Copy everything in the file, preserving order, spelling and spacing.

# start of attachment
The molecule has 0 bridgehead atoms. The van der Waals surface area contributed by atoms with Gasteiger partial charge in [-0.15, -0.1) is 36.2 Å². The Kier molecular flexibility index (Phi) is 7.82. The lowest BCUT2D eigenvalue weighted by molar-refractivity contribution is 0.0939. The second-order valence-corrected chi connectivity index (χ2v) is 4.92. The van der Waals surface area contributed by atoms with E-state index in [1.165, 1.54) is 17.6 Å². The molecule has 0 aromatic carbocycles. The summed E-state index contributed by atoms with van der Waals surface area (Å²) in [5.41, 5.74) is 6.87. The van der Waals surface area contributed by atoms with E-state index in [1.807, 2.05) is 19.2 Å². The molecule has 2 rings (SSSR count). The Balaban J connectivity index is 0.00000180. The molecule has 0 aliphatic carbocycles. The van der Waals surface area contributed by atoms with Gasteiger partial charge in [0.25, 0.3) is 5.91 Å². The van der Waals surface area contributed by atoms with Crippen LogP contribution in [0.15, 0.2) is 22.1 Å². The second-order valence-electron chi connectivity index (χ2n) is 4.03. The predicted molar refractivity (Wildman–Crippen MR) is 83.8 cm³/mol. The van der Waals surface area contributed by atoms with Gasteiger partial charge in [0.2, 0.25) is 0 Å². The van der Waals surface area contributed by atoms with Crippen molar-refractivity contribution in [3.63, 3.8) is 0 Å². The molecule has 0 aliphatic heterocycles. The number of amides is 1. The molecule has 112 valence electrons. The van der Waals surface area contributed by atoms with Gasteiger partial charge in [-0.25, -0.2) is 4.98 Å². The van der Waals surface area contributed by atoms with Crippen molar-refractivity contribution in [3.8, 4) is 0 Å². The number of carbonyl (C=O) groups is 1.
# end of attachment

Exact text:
The molecule has 0 bridgehead atoms. The van der Waals surface area contributed by atoms with Gasteiger partial charge in [-0.15, -0.1) is 36.2 Å². The Kier molecular flexibility index (Phi) is 7.82. The lowest BCUT2D eigenvalue weighted by molar-refractivity contribution is 0.0939. The second-order valence-corrected chi connectivity index (χ2v) is 4.92. The van der Waals surface area contributed by atoms with E-state index in [1.165, 1.54) is 17.6 Å². The molecule has 0 aromatic carbocycles. The summed E-state index contributed by atoms with van der Waals surface area (Å²) in [5.41, 5.74) is 6.87. The van der Waals surface area contributed by atoms with E-state index in [1.807, 2.05) is 19.2 Å². The molecule has 2 rings (SSSR count). The Balaban J connectivity index is 0.00000180. The molecule has 0 aliphatic carbocycles. The van der Waals surface area contributed by atoms with Gasteiger partial charge in [0.25, 0.3) is 5.91 Å². The van der Waals surface area contributed by atoms with Crippen LogP contribution in [0.15, 0.2) is 22.1 Å². The second-order valence-electron chi connectivity index (χ2n) is 4.03. The predicted molar refractivity (Wildman–Crippen MR) is 83.8 cm³/mol. The van der Waals surface area contributed by atoms with Gasteiger partial charge in [0.2, 0.25) is 0 Å². The van der Waals surface area contributed by atoms with Crippen molar-refractivity contribution in [3.63, 3.8) is 0 Å². The molecule has 0 aliphatic heterocycles. The number of amides is 1. The molecule has 112 valence electrons. The van der Waals surface area contributed by atoms with Gasteiger partial charge in [-0.25, -0.2) is 4.98 Å². The van der Waals surface area contributed by atoms with Crippen molar-refractivity contribution in [3.8, 4) is 0 Å². The number of carbonyl (C=O) groups is 1.